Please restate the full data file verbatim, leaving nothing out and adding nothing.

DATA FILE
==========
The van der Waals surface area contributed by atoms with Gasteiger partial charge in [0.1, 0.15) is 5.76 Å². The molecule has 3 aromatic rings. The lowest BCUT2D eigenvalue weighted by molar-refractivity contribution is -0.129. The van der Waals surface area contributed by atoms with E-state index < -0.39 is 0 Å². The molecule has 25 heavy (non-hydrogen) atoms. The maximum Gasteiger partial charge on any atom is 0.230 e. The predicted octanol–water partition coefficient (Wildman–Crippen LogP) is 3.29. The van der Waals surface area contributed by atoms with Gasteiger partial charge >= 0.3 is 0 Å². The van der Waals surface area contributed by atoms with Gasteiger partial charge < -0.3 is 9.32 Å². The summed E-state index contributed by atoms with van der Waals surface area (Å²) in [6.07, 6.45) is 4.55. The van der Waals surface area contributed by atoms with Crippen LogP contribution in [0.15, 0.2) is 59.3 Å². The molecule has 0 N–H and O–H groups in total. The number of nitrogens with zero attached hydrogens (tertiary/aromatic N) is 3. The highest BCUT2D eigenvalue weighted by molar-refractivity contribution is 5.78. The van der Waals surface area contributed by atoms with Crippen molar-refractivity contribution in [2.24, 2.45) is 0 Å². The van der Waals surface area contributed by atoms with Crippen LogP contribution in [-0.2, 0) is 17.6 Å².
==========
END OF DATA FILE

The van der Waals surface area contributed by atoms with Gasteiger partial charge in [0.1, 0.15) is 5.76 Å². The molecule has 3 aromatic rings. The lowest BCUT2D eigenvalue weighted by molar-refractivity contribution is -0.129. The van der Waals surface area contributed by atoms with E-state index < -0.39 is 0 Å². The molecule has 25 heavy (non-hydrogen) atoms. The maximum Gasteiger partial charge on any atom is 0.230 e. The predicted octanol–water partition coefficient (Wildman–Crippen LogP) is 3.29. The van der Waals surface area contributed by atoms with Gasteiger partial charge >= 0.3 is 0 Å². The van der Waals surface area contributed by atoms with Gasteiger partial charge < -0.3 is 9.32 Å². The summed E-state index contributed by atoms with van der Waals surface area (Å²) in [6.07, 6.45) is 4.55. The van der Waals surface area contributed by atoms with Crippen LogP contribution in [0.15, 0.2) is 59.3 Å². The molecule has 0 N–H and O–H groups in total. The number of nitrogens with zero attached hydrogens (tertiary/aromatic N) is 3. The highest BCUT2D eigenvalue weighted by molar-refractivity contribution is 5.78. The van der Waals surface area contributed by atoms with Crippen molar-refractivity contribution in [2.24, 2.45) is 0 Å². The van der Waals surface area contributed by atoms with Crippen LogP contribution in [-0.2, 0) is 17.6 Å².